Posted on June 19th, 2013
A critical step within multidisciplinary collaborative work involves establishing a consistent group vocabulary or taxonomy to name what we are talking about. This must be followed by establishing agreement within the group about the term and its meaning.
We are currently working on framing the “story” we want to tell about the choreographers’ work. As part of that process we have begun to identify elements that we observe in the choreographic ideas of Bebe and Thomas’s work. This naming of elements is to help us to communicate within our working group. Some of the terms come through in discussion and some were pointed out and given terms by the choreographers and/or their dancers. In the initial stage we are concerned with the naming and visual identification. We will eventually consider how the vocabulary will communicate with the intended audience for the project.
In the Synchronous Objects project a long history of a vocabulary specific to One Flat Thing, reproduced existed within the company. This is typical for the way dances come to be. Elements get named with an insider vocabulary that helps the dancer and choreographer to be able to recall it and reference it. This vocabulary can be expanded as the choreography lives on and the dance is passed through different dancers who learn the piece at different times.
Differing vocabularies have long been a stumbling block in collaborative, multidisciplinary teams where people tend to use different terms to describe a similar concept, depending on their backgrounds, training and experiences. And because we need to be able to discuss the work at the originators level, at the team project level and at the intended audience level we are now in the process of creating a vocabulary and its definitions that will enhance our communication about these choreographic methods that we are focused on illuminating.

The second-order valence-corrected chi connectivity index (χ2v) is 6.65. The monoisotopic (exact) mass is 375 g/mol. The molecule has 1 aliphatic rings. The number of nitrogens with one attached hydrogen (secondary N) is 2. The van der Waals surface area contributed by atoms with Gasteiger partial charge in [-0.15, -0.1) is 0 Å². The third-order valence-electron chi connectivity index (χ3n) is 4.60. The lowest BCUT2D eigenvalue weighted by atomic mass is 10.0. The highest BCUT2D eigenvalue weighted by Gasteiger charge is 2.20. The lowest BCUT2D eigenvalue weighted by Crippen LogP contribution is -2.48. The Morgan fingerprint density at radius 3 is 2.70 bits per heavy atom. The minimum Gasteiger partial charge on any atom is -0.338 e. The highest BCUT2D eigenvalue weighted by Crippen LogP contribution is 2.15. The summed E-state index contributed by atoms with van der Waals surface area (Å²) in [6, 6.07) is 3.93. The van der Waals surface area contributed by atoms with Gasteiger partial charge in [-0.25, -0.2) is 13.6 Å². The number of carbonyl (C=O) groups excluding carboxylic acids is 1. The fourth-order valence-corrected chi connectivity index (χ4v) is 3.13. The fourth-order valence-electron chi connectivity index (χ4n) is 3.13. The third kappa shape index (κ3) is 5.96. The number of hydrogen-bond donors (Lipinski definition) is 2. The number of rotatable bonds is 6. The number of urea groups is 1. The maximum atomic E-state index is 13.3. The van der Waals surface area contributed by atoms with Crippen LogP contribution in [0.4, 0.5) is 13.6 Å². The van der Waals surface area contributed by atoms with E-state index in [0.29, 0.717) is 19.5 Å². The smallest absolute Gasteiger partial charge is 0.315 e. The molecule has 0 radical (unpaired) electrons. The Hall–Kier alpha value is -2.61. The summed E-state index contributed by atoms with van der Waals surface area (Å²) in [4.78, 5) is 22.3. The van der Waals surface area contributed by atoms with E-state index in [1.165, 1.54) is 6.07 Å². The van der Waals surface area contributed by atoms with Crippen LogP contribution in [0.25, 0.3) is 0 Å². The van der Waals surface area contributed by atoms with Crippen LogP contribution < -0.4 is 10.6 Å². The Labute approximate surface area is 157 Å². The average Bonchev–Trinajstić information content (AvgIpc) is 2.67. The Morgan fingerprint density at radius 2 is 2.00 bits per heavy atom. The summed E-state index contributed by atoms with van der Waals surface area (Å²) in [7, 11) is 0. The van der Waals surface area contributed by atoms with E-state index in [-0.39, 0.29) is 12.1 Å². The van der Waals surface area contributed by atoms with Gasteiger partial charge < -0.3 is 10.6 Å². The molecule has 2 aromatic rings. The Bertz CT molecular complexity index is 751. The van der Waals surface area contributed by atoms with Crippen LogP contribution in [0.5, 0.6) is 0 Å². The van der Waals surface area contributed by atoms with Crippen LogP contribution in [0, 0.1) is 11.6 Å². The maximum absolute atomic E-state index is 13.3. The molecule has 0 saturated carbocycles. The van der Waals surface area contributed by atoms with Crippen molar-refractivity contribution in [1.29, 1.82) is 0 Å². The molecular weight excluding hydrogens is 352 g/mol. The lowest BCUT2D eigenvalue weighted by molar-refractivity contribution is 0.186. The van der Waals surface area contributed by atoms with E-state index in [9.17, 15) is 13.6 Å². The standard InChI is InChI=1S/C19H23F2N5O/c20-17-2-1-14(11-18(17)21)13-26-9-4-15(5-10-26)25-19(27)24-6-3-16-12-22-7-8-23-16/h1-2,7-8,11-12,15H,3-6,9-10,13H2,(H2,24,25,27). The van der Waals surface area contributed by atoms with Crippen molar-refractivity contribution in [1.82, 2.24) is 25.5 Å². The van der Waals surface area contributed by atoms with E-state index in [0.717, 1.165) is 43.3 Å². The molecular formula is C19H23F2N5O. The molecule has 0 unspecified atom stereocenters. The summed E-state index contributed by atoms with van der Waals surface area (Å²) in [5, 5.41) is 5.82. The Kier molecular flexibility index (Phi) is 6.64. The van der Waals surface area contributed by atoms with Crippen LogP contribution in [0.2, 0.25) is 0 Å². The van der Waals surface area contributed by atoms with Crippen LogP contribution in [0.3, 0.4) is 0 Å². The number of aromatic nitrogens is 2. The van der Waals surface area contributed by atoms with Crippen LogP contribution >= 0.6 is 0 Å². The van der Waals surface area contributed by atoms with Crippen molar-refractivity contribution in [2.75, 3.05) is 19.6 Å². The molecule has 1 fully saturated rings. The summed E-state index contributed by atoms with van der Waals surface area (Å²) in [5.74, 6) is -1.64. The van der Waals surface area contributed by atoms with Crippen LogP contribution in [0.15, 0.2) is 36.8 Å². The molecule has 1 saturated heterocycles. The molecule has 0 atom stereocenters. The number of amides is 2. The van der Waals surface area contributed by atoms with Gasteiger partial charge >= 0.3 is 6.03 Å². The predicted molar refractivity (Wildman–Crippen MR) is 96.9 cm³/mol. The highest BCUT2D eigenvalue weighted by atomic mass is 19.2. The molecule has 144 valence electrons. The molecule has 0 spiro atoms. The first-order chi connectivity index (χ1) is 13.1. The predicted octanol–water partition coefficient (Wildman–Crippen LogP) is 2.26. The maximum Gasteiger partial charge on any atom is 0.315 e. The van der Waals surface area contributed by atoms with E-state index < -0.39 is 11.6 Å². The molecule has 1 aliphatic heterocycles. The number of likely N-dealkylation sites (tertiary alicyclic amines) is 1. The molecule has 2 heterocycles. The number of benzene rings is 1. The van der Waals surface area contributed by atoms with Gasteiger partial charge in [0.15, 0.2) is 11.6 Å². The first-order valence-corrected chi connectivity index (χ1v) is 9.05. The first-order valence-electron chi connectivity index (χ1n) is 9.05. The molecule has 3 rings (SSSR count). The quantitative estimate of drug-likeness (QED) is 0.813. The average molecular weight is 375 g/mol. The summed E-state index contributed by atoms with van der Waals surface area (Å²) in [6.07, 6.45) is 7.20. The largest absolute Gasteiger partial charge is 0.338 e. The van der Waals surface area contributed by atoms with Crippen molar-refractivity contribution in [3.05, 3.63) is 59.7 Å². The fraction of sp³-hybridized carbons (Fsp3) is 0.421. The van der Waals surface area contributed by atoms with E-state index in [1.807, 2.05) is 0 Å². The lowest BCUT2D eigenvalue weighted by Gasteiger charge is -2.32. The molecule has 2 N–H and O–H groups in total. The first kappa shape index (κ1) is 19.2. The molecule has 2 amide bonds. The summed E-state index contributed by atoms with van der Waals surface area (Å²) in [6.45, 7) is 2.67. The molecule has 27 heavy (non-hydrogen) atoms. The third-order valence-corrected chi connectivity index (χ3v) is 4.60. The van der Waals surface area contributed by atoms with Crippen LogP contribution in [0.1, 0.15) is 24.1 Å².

The process looks like this:
Identify “things” through discussion and observation → Get vocabulary from the originators and work with movement analysis experts on naming and term conventions → compile the vocabulary and identify and consolidate differing terms for like meanings* → Return to originators to confirm the “things” and their meanings → find visual examples of “things” to confirm that we share the same meanings → formulate ideas for new names and attach text definitions and visual examples to each → share new names, definitions and visual examples with originators and project team → refine naming and definitions based on discussions with originators and project team → finalize vocabulary to share with intended audience demographic for user testing → refine naming and definitions based on discussions with intended audience demographic → share changes with originators and project team → accept final vocabulary and definitions.
* indicates our current stage
Having used this approach in prior multidisciplinary projects we have come to recognize it as an essential part of multidisciplinary collaboration. I am currently working on another project with colleagues from Nursing and Engineering and the same need arises during different stages of the process.